The additions to the cast to make up the "new" seven are Monte Markham, Bernie Casey, James Whitmore, Reni Santoni, Joe Don Baker and Scott Thomas. Each have their quirks and baggage. They band together to help free a Mexican revolutionary (Fernando Rey) and help fight the oppression of sadistic militarist Diego played by Michael Ansara. Elmer Bernstein once again provides the music.
In late 19th-century Mexico, Federales capture Quintero (Fernando Rey), a revolutionary who attempts to rally those opposing the dictatorship of President Díaz. Before going to prison, Quintero gives his lieutenant, Maximiliano O'Leary (Reni Santoni), $600 with which to continue the cause. Bandit chief Carlos Lobero (Frank Silvera) demands that the money be used for guns and ammunition, but Max instead crosses the border in search of Chris Adams (George Kennedy): a legendary, American gunman whom his cousin had told him about. Max finally finds the laconic Chris, witnessing him free a man from a rigged trial, first by using his wits, then with the famed hair-trigger skill as a gunfighter.
Chris agrees to mount a rescue of Quintero and uses $500 of Max's money to recruit five highly trained combatants: Keno (Monte Markham), a horse thief and hand-to-hand combat expert (whom Chris saved from hanging); Cassie (Bernie Casey), a brawny but intelligent former slave, who can handle dynamite; Slater (Joe Don Baker), a one-armed, sideshow sharp-shootist; a tubercular wrangler called "P.J." (Scott Thomas), and Levi Morgan (James Whitmore), an aging family man who is doubtful of his worth, despite his incredible knife-throwing skills.
En route to Mexico, the motley band of Americans becomes less mercenary when observing the brutal treatment of the peasants. Their journey is marked by encounters with a political prisoner's little boy, Emiliano Zapata (Tony Davis) and a pretty peasant girl, Tina (Wende Wagner), who falls in love with P.J. When Lobero learns that Max did not buy guns with the $600, he refuses to allow his men to take part in Quintero's rescue. Realizing that he needs support, Chris frees a prison gang that includes Zapata's father, then trains them in military tactics.
Despite their superior fighting skills and strategy, Chris' men are outnumbered and their valiant effort to free Quintero appears doomed. At the last moment, 50 of Lobero's bandits, having slain their leader for his lack of patriotism, thunder onto the prison grounds and turn the tide of battle. Of the original seven, only Chris, Max and Levi survive. Before riding home, Chris and Levi leave behind the $600 the peasants had collected.
Guns of the Magnificent Seven was preceded by Return of the Seven in 1966, and followed by The Magnificent Seven Ride in 1972. Executive producer Walter Mirisch felt that in the unpredictable market of filmgoers, there was safety in familiar material. Yul Brynner did not want to return to the role of Chris; the role was taken by George Kennedy, then at a height of popularity after winning his Academy Award for Cool Hand Luke (1967).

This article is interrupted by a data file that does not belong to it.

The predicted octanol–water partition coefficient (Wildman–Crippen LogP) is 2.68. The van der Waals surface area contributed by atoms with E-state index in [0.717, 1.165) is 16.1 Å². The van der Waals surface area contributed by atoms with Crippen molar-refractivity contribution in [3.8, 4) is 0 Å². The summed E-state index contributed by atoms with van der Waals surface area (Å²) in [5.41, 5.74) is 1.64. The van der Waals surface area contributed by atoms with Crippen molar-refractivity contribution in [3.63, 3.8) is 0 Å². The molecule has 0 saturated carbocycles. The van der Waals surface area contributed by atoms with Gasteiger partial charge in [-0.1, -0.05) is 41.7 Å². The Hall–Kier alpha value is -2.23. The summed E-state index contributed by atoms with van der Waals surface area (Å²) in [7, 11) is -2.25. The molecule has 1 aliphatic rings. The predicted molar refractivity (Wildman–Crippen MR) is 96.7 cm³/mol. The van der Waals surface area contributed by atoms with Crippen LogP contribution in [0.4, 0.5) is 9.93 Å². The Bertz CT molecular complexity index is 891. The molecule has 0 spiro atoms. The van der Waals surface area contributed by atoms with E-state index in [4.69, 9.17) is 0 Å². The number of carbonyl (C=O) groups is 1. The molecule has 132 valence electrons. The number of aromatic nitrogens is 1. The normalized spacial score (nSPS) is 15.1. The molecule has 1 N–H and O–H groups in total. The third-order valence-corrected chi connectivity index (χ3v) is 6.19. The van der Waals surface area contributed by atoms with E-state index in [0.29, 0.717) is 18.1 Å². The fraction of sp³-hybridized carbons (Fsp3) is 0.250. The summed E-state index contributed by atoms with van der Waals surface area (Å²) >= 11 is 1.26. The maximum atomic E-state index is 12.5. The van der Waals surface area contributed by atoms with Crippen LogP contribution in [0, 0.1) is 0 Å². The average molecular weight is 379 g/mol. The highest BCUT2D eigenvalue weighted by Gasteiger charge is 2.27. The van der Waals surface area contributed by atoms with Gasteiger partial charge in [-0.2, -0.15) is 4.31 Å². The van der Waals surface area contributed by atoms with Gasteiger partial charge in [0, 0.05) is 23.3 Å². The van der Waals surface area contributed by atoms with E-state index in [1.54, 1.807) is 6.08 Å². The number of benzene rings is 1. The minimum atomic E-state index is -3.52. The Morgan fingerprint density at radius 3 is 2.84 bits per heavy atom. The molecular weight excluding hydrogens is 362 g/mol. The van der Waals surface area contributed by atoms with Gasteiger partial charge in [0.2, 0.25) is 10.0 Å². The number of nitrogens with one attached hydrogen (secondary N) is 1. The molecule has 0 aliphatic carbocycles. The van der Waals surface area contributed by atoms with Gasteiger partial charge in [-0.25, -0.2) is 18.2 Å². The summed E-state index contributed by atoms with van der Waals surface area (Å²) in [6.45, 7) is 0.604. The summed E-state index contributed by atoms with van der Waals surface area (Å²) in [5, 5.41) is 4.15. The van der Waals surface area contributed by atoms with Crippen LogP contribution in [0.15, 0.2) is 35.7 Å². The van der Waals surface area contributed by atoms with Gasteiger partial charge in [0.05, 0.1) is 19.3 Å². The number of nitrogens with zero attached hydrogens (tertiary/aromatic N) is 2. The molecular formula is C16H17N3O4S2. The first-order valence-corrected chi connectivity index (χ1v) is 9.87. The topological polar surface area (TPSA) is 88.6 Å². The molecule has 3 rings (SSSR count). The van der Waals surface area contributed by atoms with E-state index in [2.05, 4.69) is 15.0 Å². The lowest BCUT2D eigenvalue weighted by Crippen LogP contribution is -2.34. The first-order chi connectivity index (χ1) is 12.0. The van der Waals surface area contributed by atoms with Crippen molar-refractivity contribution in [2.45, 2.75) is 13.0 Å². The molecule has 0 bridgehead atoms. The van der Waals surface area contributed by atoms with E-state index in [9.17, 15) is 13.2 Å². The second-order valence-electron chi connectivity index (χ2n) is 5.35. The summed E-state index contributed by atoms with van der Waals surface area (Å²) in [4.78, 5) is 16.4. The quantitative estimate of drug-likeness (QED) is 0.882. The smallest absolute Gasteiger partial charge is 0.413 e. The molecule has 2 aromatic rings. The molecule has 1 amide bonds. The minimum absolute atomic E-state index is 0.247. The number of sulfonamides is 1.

Mirisch surrounded Kennedy with a strong cast, with Monte Markham giving a thinly-disguised Steve McQueen-like performance, in the same wardrobe McQueen wore in The Magnificent Seven. Elmer Bernstein was on hand to reprise part of original score of The Magnificent Seven and adding new elements. Mirisch also had his contract director Paul Wendkos direct. The producer of the film, Vincent M. Fennelly, had worked with Mirisch at Monogram and had produced the Clint Eastwood Western TV series Rawhide.
Guns of the Magnificent Seven did very well at the international box office. In a bit of unfortunate timing, as reviewer Stuart Galbraith IV remarked, "The picture hit theaters in July 1969 – the very same time as 'The Wild Bunch'; the two films have somewhat similar stories but, needless to say, Sam Peckinpah's landmark film is otherwise light years ahead of this unambitious rehash."
Guns of the Magnificent Seven was filmed in Panavision at locales in Spain, as was the previous Return of the Seven. Most "Spaghetti Westerns" were made on low budgets, using inexpensive locales resembling the semiarid landscapes of the American Southwest and Northern Mexico. A popular setting was the Tabernas Desert in the Province of Almería in southeastern Spain, at the studios of Texas Hollywood, Mini Hollywood and Western Leone.
Guns of the Magnificent Seven was not well received by critics. In his review for The New York Times, Howard Thompson noted the film suffered from poor production values, and a derivative plot, "It's the same old iron-jawed, cowboy seven, with new actors and all the magnificence of a dead burro."
The review in Variety was more kind. "Guns of the Magnificent Seven is a handy follow-up to the 1960 original 'Magnificent Seven' and 'Return of the Seven'. It rises above a routine story line via rugged treatment and action builds to a blazing gunplay climax."